But on the flat parts you’d think I was a natural. My mind wanders, usually into a heady mix of appreciation for the surroundings and a strange conviction I might have a Nordic gene or two from way back, ‘cos look at me go. For whatever reason, last week little clips from Simon and Garfunkel kept popping up. Oh look, a clearing, is there a boxer? No. Then I fell over – there’s nothing like a face full of snow to bring you back.

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I’m catching up…
Homeward bound. The Otterhead is delightful, and I can’t wait to visit again. Maybe to ski, maybe to hike in spring and see the greens of summer, but we’ll be back. And no more escaping the madness, that can’t be done. Time to reframe and be positive – we’re going there (and other wild places) to embrace what is good and to feel good.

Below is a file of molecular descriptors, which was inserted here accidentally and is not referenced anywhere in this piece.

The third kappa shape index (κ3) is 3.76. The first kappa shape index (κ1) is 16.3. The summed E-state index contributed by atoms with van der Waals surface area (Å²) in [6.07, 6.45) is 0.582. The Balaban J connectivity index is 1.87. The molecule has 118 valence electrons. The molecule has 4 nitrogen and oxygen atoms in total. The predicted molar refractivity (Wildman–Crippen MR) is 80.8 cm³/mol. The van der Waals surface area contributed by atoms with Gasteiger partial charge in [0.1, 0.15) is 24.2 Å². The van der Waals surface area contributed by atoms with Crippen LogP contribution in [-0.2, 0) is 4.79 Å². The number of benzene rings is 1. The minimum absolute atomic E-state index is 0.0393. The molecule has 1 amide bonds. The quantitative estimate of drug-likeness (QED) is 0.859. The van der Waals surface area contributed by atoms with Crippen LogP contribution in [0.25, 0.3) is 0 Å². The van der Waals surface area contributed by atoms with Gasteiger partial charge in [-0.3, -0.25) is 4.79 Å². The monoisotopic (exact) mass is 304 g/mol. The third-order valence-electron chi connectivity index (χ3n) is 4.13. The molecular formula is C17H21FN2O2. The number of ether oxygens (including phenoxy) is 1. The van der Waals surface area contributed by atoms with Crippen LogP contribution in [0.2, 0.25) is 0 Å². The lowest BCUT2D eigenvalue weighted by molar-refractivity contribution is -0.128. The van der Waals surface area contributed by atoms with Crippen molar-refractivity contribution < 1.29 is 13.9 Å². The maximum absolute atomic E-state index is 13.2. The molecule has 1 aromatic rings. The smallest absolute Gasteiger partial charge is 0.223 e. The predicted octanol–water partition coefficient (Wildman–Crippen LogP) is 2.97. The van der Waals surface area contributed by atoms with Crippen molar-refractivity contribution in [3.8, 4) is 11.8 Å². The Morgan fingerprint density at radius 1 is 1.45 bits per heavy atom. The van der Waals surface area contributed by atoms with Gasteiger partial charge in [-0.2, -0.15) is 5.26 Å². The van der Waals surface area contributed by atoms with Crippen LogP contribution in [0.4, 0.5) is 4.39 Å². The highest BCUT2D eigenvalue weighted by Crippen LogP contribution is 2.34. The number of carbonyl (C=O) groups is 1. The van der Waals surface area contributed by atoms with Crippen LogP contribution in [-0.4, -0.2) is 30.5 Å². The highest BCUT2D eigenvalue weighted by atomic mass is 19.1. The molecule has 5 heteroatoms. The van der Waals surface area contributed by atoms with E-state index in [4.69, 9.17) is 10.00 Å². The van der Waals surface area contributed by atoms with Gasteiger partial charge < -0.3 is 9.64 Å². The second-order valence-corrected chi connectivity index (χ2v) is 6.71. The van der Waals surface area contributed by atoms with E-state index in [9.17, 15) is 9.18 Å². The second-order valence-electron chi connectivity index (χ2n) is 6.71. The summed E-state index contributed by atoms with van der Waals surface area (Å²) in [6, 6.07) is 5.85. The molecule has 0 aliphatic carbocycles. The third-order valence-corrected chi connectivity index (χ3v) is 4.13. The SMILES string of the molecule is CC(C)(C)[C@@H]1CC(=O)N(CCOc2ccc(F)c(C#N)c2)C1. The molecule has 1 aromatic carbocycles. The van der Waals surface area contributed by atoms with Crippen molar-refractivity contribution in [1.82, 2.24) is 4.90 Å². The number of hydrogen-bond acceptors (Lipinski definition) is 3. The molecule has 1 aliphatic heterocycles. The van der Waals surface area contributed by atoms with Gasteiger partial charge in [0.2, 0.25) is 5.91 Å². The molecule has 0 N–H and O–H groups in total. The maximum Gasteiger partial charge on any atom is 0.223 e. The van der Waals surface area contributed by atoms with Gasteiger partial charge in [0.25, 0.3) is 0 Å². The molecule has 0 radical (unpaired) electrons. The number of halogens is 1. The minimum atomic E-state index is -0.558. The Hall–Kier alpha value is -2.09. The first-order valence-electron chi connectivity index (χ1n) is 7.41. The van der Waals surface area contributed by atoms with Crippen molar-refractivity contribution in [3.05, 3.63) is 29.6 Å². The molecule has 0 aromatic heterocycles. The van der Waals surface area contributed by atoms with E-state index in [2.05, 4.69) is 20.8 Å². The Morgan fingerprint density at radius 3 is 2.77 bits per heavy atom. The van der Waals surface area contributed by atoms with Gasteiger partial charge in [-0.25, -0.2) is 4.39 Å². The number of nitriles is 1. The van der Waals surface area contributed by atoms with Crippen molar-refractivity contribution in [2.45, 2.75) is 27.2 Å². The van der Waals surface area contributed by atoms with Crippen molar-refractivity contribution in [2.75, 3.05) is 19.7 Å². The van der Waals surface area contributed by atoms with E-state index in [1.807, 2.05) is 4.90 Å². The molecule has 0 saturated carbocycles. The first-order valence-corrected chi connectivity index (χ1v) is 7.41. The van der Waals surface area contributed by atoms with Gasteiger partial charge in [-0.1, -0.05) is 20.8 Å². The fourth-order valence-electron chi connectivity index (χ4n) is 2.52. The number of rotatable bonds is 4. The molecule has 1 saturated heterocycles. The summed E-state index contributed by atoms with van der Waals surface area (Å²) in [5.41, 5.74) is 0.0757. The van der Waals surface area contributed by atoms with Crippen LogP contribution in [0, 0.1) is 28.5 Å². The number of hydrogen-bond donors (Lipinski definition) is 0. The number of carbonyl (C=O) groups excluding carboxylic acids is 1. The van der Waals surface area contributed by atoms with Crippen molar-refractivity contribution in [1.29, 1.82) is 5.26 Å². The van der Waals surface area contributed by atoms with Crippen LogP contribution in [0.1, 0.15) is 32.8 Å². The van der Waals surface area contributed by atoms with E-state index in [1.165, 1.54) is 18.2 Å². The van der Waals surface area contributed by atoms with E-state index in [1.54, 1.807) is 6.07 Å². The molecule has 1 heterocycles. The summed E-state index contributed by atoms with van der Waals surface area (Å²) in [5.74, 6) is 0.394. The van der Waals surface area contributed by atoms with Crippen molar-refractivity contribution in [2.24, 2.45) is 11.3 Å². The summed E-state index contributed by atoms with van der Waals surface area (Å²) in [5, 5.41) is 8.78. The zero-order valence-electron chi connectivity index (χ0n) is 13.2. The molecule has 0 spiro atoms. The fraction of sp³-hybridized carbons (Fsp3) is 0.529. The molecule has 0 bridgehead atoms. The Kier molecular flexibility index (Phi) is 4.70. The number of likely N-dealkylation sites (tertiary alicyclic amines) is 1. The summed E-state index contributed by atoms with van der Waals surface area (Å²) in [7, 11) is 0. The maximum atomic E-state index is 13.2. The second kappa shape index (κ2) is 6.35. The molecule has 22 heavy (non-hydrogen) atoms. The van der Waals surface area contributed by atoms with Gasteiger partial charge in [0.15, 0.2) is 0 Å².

Imagine feeling the need to build a wall to keep people out. You’re in your own prison and you’ve already failed. You’re building a physical monument to your own feeble thinking and evident mental imprisonment. You’ve already lost. I won’t carry that with me everywhere I go. I don’t want to dwell on the awfulness all the time. I’m not ignoring it either, but there are times when bigger and better subjects should occupy our thoughts, if only for a while.

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Mental freedom and better things
Here’s hoping this weekend you find some peace and quiet, mental freedom, and you have a wonderful time!